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Should You Use a “One-Stop-Shop” Company for Your Marketing?

Note: This may be lengthy, but if you don’t read it and heed my word, it could cost you millions in lost revenues.

Getting business used to be as simple as – get yourself in the phonebook, maybe pay extra for some ad space, network with some plumbers, and in came the calls.

Today, you have to do SEO, Pay-Per-Click (PPC), Facebook, lead generation, Angie’s List, Yelp, Google Maps, etc., etc….It’s overwhelming and confusing.  As a result, some companies have  become “One-Stop-Shops,” in other words “Jacks-of-all-Trades.” In theory, it’s really convenient: You only have one bill, one contact person, one company who does it all! It’s all out of your hair, right? Well, no.

I use specialists for most everything. Last time I had an eye injury, I went to an eye doctor. My attorney specializes in corporate and tax law. I go to a barber, not a salon. My website guy only does websites.

Why do I do this? They maximize my time and money in ways generalists can’t.

Specialists do the same thing every day, every week, for years, they’ve seen it all, they know how to do it right, right away. Jacks-of-All-Trades are, well, you know…

In using a generalist One-Stop-Shop, you’re not MAXIMIZING your marketing budget and ROI that you SHOULD be getting.

Now, does it require that you have to deal with 2 sales people, 2 customer service people, and receive separate reports? YES. But who cares? Your gross revenues and ROI will be much, much higher. I’d take that over convenience any day.

Listen, each of these online marketing techniques has become such a speciality, that you not only need a specialist, you may need a TEAM of specialists.  Small One-Stop-Shops don’t have big teams. One guy or several guys are doing it all, including many hours on the phone with many customers, not doing any work.

Let me outline the potential pitfalls of working with a One-Stop-Shop:

1. They may have small staffs with one person doing several technologies. This is a problem, why? We’ve covered this.  SEO, PPC and Social Media Marketing are all SO specialized now that a generalist just can’t keep up anymore.  For example, SEO changes faster than ever, and as a result, some  companies use techniques that are years’ old.  I see it all the time. If it is a Big-One-Stop-shop, you may luck out and have an entire team of specialists, which is what you want.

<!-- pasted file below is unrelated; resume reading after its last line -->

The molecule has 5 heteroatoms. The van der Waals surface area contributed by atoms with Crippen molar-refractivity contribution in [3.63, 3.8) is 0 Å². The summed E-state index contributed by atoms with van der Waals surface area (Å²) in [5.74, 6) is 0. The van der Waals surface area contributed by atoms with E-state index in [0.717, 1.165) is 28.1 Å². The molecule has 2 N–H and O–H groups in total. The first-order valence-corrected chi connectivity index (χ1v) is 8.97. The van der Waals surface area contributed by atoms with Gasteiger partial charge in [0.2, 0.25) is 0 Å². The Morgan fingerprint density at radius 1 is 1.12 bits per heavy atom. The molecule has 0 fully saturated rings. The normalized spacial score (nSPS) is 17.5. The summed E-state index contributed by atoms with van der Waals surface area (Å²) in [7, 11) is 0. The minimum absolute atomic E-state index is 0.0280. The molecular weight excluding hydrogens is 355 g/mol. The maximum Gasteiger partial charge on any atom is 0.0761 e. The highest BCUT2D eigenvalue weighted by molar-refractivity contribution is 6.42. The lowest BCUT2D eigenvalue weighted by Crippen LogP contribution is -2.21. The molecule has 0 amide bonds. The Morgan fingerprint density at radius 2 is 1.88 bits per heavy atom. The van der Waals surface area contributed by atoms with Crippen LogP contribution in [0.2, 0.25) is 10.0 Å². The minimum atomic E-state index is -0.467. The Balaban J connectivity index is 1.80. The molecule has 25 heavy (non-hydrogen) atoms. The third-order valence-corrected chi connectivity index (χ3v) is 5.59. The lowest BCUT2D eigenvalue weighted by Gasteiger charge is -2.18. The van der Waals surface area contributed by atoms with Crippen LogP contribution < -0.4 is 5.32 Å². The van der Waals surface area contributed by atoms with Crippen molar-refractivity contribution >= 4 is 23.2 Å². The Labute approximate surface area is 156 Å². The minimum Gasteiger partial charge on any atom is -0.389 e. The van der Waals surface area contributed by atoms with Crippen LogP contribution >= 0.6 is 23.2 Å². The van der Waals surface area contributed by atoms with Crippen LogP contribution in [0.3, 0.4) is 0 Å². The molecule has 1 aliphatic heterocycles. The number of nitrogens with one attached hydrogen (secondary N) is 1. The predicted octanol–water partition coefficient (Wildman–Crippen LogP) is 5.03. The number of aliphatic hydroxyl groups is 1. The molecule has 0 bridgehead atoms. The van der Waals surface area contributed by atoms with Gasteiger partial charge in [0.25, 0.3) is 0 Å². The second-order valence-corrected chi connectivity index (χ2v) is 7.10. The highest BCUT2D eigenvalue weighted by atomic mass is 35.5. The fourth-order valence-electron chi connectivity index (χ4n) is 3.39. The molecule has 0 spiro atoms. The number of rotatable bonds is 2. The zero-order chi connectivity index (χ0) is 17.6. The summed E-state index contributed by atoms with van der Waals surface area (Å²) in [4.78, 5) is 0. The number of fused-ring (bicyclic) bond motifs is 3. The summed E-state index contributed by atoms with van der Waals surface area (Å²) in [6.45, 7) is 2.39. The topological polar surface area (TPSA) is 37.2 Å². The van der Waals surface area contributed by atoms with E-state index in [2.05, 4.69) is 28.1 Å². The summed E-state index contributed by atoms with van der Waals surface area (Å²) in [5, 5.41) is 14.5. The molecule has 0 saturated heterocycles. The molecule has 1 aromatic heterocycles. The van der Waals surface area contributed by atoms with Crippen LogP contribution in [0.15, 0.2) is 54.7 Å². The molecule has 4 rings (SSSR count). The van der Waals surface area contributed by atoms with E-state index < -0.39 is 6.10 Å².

2. They outsource their work to India, the Philippines, etc., or other foreign $1-5 per hour contractors to work on your project.  This is the go-to for most One-Stop-Shops, they just don’t have the manpower. Maybe you say, “Who cares?” Maybe you’re right, but aside from the obvious the security risks of having foreign strangers sharing your passwords and web data,  mistakes are aplenty and communication barriers are massive, Quality Control and a lack of ROI is what suffers.

3. They cover up their ineffective SEO results with their successful PPC results. This is the old Bait-and-Switch. They’ll tell you, “We got you 10 calls this month!” but what they won’t say is that those calls mainly came PPC, not SEO.

They can give reports showing results that were driven by PPC and cover up the fact that they got bad or no SEO results. This can avoided if they use call tracking sometimes. Each form of marketing generates it’s own ROI, they’re NOT all mixed together, so neither should your reports be, or your results.

There is also a term called a “blackbox “, which is means “a packaging up of all the separate marketing services into one service (websites, SEO, pay-per-click, social media). for one black-box price. The problem here is you never really know how effective each individual aspect of your marketing budget is. What’s making what? 

By the way, if you ever have a company telling you they’re “Google Certified” for SEO, Google does not have a certification for SEO, only PPC, AKA Adwords.

So let’s wrap it up: 

1. You need a specialist for your SEO, PPC and Social Media, each should be dealt with and managed, separately, in your budgets, reports, on your P&L and in your mind. Anywhere you mix em’ up, you’ll have unrealized revenues.

2. Vet your company. Ask them the tough questions – How are my reports separated? Who’s working on my SEO/PPC? Is it the same person? How long have they been doing it? Are they the only person doing it? Are they W2’d employees? What’s their specialty? Is the work outsourced to a guy in another country? Does he have my user names and passwords?  What calls and revenues are coming from which? On and on…

3. Don’t get lazy or overwhelmed by all this. Convenience is not your friend.  Thinking things like,  “this guy will do it all for me” and “I don’t have time to deal with all of this” are mantra’s of small companies who more than likely will not be getting ahead of the game, but struggling to keep up. No huge, successful company thinks like that. They use specialists who can realize a profit on their marketing budget spend.

As usual, it all comes down to ROI. Each services above can generate significant amounts of revenues. And each deserves it’s own amount of your attention and scrutiny.

Dan York

CEO and Founder, Stellar-eMarketing, Inc.